acute infection

The very first few weeks of infection, until the body has created antibodies against the infection. During acute HIV infection, HIV is highly infectious because the virus is multiplying at a very rapid rate. The symptoms of acute HIV infection can include fever, rash, chills, headache, fatigue, nausea, diarrhoea, sore throat, night sweats, appetite loss, mouth ulcers, swollen lymph nodes, muscle and joint aches – all of them symptoms of an acute inflammation (immune reaction).


Thickening and scarring of connective tissue. Often refers to fibrosis of the liver, which can be caused by an inflammatory reaction to long-term hepatitis infection. See also ‘cirrhosis’, which is more severe scarring.


Receptive anal intercourse refers to the act of being penetrated during anal intercourse. The receptive partner is the ‘bottom’.

equivalence trial

A clinical trial which aims to demonstrate that a new treatment is no better or worse than an existing treatment. While the two drugs may have similar results in terms of virological response, the new drug may have fewer side-effects, be cheaper or have other advantages.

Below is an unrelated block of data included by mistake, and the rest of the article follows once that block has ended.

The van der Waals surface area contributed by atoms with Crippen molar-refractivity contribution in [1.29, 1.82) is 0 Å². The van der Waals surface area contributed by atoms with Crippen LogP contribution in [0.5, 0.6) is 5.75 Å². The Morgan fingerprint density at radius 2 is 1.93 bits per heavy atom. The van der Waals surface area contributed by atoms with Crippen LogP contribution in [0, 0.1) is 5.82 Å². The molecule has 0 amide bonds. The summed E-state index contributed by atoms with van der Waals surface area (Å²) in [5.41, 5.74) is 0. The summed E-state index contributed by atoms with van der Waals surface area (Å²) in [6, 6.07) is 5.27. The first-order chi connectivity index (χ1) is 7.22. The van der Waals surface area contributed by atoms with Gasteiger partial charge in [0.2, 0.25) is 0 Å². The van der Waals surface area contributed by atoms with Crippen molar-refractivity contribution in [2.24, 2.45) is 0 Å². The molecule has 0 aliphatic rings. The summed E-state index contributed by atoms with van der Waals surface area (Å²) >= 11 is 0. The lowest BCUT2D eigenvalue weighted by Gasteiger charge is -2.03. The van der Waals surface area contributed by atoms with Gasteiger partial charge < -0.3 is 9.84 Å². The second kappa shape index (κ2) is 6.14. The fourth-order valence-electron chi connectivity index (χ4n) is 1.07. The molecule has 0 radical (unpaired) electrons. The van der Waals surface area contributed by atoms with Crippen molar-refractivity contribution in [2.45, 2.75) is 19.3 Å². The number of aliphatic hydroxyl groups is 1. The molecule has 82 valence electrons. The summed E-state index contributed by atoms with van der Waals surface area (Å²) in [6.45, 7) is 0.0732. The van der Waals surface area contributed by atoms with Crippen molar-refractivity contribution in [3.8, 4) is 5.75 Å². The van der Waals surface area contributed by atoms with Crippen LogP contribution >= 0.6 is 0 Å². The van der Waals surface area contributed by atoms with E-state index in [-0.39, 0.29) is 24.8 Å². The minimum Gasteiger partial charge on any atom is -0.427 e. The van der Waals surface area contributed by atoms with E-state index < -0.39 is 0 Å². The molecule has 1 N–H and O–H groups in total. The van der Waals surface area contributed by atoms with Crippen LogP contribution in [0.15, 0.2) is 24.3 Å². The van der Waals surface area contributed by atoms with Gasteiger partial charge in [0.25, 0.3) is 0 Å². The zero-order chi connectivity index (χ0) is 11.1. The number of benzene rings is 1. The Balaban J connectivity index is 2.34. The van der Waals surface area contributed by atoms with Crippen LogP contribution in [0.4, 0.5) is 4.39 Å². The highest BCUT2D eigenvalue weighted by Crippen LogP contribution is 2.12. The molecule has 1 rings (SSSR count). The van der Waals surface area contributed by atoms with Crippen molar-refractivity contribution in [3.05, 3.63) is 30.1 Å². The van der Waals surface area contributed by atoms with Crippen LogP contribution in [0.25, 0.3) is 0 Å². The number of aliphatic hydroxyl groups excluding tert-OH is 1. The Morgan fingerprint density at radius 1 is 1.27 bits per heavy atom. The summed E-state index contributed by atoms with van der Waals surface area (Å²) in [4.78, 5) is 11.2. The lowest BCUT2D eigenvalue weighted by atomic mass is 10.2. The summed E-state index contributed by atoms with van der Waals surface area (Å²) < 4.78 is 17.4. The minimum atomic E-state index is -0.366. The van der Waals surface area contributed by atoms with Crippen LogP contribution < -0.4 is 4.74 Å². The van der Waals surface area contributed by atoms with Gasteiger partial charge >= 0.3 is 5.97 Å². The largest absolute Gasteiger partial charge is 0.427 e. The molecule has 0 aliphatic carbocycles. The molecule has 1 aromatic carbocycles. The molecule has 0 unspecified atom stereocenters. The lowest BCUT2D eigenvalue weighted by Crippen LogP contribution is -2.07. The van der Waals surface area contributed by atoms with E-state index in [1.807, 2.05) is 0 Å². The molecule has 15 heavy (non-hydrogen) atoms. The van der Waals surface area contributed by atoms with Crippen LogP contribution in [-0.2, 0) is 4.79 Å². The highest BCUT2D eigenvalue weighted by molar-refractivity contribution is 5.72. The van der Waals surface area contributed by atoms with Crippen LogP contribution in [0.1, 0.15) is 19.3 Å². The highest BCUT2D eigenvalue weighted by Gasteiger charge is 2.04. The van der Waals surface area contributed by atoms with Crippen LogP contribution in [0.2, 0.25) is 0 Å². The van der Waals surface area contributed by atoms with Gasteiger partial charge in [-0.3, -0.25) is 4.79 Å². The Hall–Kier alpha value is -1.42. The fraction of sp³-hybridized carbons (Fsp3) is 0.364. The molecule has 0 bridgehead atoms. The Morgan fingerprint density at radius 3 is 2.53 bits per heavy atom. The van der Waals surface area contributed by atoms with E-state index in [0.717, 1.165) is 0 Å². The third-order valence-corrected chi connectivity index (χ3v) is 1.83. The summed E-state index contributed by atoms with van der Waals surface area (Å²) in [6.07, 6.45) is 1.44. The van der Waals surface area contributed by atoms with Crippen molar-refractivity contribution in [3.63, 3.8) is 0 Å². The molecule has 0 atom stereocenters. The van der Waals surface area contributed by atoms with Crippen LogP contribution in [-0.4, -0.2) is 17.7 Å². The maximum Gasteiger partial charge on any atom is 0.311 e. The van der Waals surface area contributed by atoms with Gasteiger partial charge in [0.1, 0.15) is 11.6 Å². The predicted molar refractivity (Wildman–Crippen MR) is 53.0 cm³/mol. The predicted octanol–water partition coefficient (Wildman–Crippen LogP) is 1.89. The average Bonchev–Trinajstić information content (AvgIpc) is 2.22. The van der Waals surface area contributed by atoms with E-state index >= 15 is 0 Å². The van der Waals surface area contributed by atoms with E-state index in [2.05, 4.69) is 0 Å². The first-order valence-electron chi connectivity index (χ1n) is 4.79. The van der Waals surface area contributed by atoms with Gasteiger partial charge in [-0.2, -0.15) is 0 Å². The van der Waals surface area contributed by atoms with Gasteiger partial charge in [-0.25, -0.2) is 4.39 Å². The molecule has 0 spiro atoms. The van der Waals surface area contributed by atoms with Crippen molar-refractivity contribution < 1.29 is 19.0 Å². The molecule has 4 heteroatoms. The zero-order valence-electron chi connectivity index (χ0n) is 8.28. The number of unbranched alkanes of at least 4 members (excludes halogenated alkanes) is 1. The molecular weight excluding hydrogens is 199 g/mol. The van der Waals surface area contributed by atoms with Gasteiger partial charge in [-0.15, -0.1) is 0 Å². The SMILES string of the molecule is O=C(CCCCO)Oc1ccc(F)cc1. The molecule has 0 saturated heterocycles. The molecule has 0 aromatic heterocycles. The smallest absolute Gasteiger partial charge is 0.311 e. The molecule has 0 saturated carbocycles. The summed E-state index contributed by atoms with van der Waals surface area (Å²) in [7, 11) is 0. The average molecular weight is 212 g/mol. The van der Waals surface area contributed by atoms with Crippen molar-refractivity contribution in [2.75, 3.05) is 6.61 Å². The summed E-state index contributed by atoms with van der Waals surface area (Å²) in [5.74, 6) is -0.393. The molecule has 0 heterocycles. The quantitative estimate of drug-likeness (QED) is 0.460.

Insertive anal intercourse refers to the act of penetration during anal intercourse. The insertive partner is the ‘top’. 

The French researchers (Ghosn) presented the results of a national cohort screen for cases of acute HCV infection. They looked through the records of HIV-positive gay men in 115 clinical settings. They found 94 cases of acute HCV infection, defining it in this case as a positive HCV test within a year of a negative one. Of these 32 had complete medical and lab data and also had their HCV infection gene-sequenced.

The men investigated were aged 40 on average and had had HIV for ten years. Twenty two (62.5%) had undetectable HIV viral loads and over half had a CD4 count over 500.

Twenty out of the 32 patients had an STI diagnosed at the same time as HCV, of which 14 had syphilis; a concomitant STI was one of the largest risk factors for HCV. Other significant risks included unprotected anal sex and either surgery or endoscopy. Only five patients cited fisting, often suspected of spreading HCV, as a risk factor.